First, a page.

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Sewer project on radar

November 16, 2005|By By Mark R. Madler

RANCHO DISTRICT -- A proposed Los Angeles sewer project that could cut through Burbank has City Council members concerned about the potential impacts to a residential neighborhood, even though the project is still years away from being built.

The proposed Glendale-Burbank Interceptor Sewer project would extend nearly six miles from the Los Angeles Zoo in Griffith Park to Toluca Lake.

The city of Los Angeles is looking at two options for the sewer line, one of which would cut through a portion of Burbank and include a shaft near Riverside Drive and Bob Hope Drive.

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"For the draft environmental impact report, we have to have all the options on the table and then receive input," said Adel Hagekhalil, a division manager with the Los Angeles Bureau of Sanitation.

The City Council discussed the project Tuesday night.

Councilman Todd Campbell expected the council would ask staff members to draft a letter to Los Angeles supporting the other option of the sewer that would be outside the city and on the Griffith Park side of the Ventura (134) Freeway.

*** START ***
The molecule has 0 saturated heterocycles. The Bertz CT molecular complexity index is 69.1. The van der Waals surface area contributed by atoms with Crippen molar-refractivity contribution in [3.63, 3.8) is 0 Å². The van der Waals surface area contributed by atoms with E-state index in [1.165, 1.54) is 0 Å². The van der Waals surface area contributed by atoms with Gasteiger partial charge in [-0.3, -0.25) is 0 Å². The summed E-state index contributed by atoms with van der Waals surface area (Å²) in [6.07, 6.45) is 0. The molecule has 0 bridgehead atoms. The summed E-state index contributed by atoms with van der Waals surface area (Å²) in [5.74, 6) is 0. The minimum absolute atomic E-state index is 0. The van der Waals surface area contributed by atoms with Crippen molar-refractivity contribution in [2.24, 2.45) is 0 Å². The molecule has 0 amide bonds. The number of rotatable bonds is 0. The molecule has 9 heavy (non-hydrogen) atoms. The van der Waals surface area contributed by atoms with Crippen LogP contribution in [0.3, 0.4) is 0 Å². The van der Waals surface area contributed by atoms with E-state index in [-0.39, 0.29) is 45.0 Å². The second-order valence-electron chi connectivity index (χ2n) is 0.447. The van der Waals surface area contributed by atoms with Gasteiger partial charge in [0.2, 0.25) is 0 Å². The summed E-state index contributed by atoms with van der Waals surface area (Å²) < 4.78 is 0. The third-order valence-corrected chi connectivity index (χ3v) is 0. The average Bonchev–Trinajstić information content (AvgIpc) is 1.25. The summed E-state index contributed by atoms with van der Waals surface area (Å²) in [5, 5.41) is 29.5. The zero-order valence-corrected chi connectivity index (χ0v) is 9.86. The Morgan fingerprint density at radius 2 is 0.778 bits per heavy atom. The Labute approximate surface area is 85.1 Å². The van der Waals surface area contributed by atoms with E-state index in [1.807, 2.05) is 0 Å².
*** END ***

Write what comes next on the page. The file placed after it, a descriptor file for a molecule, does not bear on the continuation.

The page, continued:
"It's clear the southern alignment would have less of an impact," Campbell said prior to the meeting. "A lot of the roads on the L.A. side go into the park. I'd be surprised if they tried to push for the northern alignment. I wouldn't be happy with that."

Campbell had to recuse himself from the discussion at the council meeting because his parents own property in the Rancho District.

The northern alignment would come through Burbank's Rancho District.

Rancho resident Floran Frank distributed fliers to many homes in an effort to get neighbors out to Tuesday's meeting.

Frank, a 45-year resident of the area predicted that the sewer project would be "a disaster" for a wonderful and special area of the city and could reduce the value of what she estimates is her $3-million home.

"If this goes in, I'll get zilch," Frank said. "Our property values will go down to nothing."

Communication between Los Angeles and Burbank has been going on since the project began nearly five years ago. Recently, staff members were allowed to see an administrative draft of the impact report as a courtesy, interim Public Works Director Bonnie Teaford said.

"The City Council is very interested in what is going on with it," Teaford said.

As are residents of the Rancho neighborhood.

The city needs to do something to protect the residents and object to the alignment through the neighborhood, resident Michael Scandiffio said.

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